alerts & publications
California Air Board Expands Clean-Fuel Shipping Zone/EPA Steps Up EnforcementJuly 6, 2010
New Clean-Fuel Boundary Will Require Greater Use of Low-Sulfur Fuels
The California Air Resources Board (“ARB”) has taken steps to ensure that a greater number of ships utilize lower-sulfur fuels while traveling the California coastline.
In response to earlier ARB regulations, many oceangoing vessels began traveling beyond the 24 nautical-mile limit, within which lower-sulfur fuels were required. This essentially moved the shipping lanes to the west of the Channel Islands, where they passed through the U.S. Navy's Point Mugu Sea Range. According to the Navy, Department of Defense testing and training missions were jeopardized because of the commercial shipping operations. In addition, because shippers using this route did not need to switch fuels, the expected emission reductions from the use of lower-sulfur fuel did not materialize.
The ARB took action by extending the state’s clean-fuel zone 24 nautical miles beyond the Channel Islands, essentially making it more costly for shippers who may wish to avoid the use of more expensive, lower-sulfur fuel. The ARB anticipates that this move will return most vessel traffic to the Santa Barbara Channel, and away from the Navy Sea Range. The agency also now expects to obtain the anticipated emission reductions from the use of cleaner fuels.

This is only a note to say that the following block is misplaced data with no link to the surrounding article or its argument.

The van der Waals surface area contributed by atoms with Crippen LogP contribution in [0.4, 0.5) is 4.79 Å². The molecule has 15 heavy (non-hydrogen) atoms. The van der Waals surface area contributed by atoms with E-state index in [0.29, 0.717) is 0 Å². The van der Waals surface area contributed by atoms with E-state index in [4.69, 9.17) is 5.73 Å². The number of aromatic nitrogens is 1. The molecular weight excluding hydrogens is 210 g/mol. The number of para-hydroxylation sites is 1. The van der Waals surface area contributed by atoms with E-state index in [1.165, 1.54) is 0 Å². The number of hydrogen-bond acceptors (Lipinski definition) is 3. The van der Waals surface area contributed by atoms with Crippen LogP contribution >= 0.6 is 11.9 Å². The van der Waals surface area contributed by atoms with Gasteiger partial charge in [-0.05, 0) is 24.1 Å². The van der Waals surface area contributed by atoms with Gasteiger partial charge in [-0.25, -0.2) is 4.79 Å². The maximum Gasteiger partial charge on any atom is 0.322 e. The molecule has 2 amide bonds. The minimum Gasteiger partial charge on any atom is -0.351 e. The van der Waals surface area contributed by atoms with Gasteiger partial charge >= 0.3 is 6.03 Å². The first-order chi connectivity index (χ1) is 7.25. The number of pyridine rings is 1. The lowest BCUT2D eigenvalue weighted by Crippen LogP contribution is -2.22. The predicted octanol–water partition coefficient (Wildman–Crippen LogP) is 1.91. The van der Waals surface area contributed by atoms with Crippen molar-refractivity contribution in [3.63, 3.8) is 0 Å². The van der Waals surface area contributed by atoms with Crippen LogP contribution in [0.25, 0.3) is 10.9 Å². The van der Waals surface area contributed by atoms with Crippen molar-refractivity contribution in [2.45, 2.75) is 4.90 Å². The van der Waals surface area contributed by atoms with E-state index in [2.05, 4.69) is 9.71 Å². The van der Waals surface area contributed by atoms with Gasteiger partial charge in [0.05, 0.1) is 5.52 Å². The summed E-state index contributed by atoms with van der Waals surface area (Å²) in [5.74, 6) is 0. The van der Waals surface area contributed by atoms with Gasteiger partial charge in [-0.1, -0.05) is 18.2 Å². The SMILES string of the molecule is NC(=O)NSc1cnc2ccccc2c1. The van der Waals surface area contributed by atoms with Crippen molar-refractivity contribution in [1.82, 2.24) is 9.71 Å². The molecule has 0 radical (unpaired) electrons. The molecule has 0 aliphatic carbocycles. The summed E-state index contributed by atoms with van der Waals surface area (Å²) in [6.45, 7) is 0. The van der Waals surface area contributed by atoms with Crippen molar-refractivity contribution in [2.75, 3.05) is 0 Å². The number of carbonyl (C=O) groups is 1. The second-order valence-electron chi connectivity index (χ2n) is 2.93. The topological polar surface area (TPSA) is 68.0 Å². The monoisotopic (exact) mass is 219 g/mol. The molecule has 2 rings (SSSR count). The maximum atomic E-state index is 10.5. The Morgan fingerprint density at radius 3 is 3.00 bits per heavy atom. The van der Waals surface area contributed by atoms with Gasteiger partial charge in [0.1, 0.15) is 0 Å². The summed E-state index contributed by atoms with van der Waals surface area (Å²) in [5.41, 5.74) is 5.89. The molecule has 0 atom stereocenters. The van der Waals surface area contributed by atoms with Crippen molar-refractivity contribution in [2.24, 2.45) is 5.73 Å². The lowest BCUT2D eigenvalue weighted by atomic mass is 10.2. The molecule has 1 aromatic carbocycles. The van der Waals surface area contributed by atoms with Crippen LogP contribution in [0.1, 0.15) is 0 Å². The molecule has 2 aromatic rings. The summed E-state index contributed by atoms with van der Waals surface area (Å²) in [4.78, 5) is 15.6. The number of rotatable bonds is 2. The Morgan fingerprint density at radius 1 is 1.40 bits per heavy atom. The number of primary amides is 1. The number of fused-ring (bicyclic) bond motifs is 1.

New Sulfur Limits Set for Oceangoing Vessels
The ARB also took action to delay by two years the requirement to use marine gas oil or marine diesel oil that contains no more than 0.1 percent sulfur to power main propulsion engines, auxiliary engines, and auxiliary boilers. The previous deadline had been January 1, 2012.
The new deadline is more in line with the International Maritime Organization’s requirement for the North American Emission Control Area, which established a 0.1 percent sulfur standard for fuels beginning in January, 2015.
EPA and Coast Guard Take Joint Action on Emissions from Ships
The Environmental Protection Agency (“EPA”) and the U.S. Coast Guard recently signed a memorandum of understanding (“MOU”) aimed at jointly enforcing laws regulating air pollution from ships in U.S. waters.
The MOU is intended to implement Annex VI of the 1973 International Convention for the Prevention of Pollution from Ships (also known as the MARPOL Convention). MARPOL is administered by the International Maritime Organization. In the United States, the MARPOL Convention is enforced through the Act to Prevent Pollution from Ships and its accompanying regulations.
Under the law, ships are required to control emissions of nitrogen oxides and use low-sulfur fuel, in an attempt to improve air quality in coastal regions. The MOU, and an accompanying notice letter aimed at maritime interests, makes clear that both the EPA and the Coast Guard will perform inspections and take enforcement actions with regard to federal and international air pollution requirements.
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